He is one thought giant on whose shoulders we stand today. May we all learn …

//Later edit: Fixed a broken link.

They Don’t Know What They Want Until You Give Them Something Else

Steve Grandfield is a Blue Cross Blue Shield of Nebraska executive. (You might know the company as Nebraska Blue.) I heard him speak to Omaha Agile Development last week. Oh, my! How times have changed! Among other things, he said something very close to the title above, speaking about business customers.

I need to digress. (Sorry!) I want to send well-earned kudos to Steve, his company, and his company’s employees for the open house last week. It was an impressive display of talent, organizational change, and community interest. And as long as I’m throwing out kudos, Client Resources earned them for sponsoring and supporting the event. And Omaha Agile Development earned them for another in their continuing series of interesting and helpful presentations. (Can they possibly manage to do another good one next quarter? Join them to find out!) Well done, all around! And … back to the subject …

In prior days (“yesteryear”, in Garry-speak), the above title statement could well have been introduction to some boo-hoo about how tough it is to serve customers. “We toiling slaves in (fill in the blank with your favorite service organization; Steve talked last week about information technology, IT) have it so rough!”, the diatribe starts. “We’ll build anything our customers want. Wouldn’t it be nice if just once, they’d tell us what they want?! Well … they do … but they usually tell us late in the project when we’re panicked about meeting deadlines. And they tell us we have it all wrong. And they’re usually yelling at the time. Oh! Woe is us.”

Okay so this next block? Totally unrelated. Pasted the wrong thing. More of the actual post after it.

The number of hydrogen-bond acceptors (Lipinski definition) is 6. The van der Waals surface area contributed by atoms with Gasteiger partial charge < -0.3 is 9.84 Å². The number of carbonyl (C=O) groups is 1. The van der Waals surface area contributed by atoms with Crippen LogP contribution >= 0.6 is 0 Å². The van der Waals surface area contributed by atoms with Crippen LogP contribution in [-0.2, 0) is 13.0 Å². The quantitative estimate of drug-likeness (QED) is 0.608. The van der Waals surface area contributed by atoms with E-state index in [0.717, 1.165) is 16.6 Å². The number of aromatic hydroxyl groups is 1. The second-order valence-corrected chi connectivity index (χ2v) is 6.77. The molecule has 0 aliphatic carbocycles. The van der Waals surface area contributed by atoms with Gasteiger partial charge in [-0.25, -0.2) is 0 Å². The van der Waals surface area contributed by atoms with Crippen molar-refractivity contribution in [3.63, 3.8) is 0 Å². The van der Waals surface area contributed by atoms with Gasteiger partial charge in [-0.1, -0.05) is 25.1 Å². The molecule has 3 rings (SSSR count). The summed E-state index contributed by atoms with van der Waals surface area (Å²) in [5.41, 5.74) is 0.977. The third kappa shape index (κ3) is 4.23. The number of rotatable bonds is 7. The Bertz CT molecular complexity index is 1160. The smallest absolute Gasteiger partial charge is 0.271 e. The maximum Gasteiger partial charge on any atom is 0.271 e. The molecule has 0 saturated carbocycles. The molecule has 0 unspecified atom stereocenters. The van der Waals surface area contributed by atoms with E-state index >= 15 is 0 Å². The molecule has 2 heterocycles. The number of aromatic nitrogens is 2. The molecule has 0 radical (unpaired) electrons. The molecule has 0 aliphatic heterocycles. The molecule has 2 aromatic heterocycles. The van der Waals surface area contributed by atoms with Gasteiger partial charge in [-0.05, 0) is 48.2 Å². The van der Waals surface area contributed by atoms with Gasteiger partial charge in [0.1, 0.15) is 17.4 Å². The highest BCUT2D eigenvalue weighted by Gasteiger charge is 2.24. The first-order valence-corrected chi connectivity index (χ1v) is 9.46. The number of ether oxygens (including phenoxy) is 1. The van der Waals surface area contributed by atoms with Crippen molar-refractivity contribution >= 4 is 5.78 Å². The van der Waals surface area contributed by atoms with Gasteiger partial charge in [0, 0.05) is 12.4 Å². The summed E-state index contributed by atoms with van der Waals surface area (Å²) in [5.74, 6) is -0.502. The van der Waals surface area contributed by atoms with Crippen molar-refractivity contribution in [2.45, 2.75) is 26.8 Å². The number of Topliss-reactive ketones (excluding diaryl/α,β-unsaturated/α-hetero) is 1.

Well … of course that boo-hoo-er spoke truth. They accurately described the environment from a partisan IT perspective (you picked up on the embedded “us vs. them” attitude, right?) They reflected IT frustration. Of course, there was similar frustration for the business folks. Many of them longed for the days when IT would be more affordable. (Funny thing, IT costs seem to be coming down faster than lots of people planned for … maybe that helps explain the timing of this subject. But I digress …) Many business folks saw IT as simultaneously skilled and inflexible; they wondered sometimes whether IT was more effort than its value.

Steve Grandfield’s message wasn’t the above; that would have been so … well … yesteryear. (Yes. It was fun expressing it that way!) His point was that none of us must feel trapped in the condition the boo-hoo-er describes. He points to market agility as a viable alternative goal. (Scrum, Lean, and Kanban are examples of advice to achieve agility. There are others.) He suggests the condition described as a prime motivation for changing.

Steve says that because the user cannot tell us what they want, we’ll do well to change our ways. I see him as suggesting pursuit of one of the common values among agile frameworks: get feedback early and often. That is, build a little working code. Then, inform the business user how the demonstration code is similar to the product you think they want (and how it’s different), and ask the business user what they think. Many business users, having described their ideal product, see this demonstration and can suddenly better describe the ideal. (That would be the subject title, right?!) The agile frameworks advocate using that condition to the service provider’s advantage. They argue that service providers would rather hear from business customers early than late that, “That’s good and I’d love it if you could also make it do …” And they argue that the earlier service providers hear that feedback, the more time they have time to adjust. The agile frameworks give service providers a better chance to deliver (really) the product that delights. “Delight” is not just an empty ideal any more.

I don’t recall that executives of yesteryear called for these processes. More and more of the market is adopting these ideas.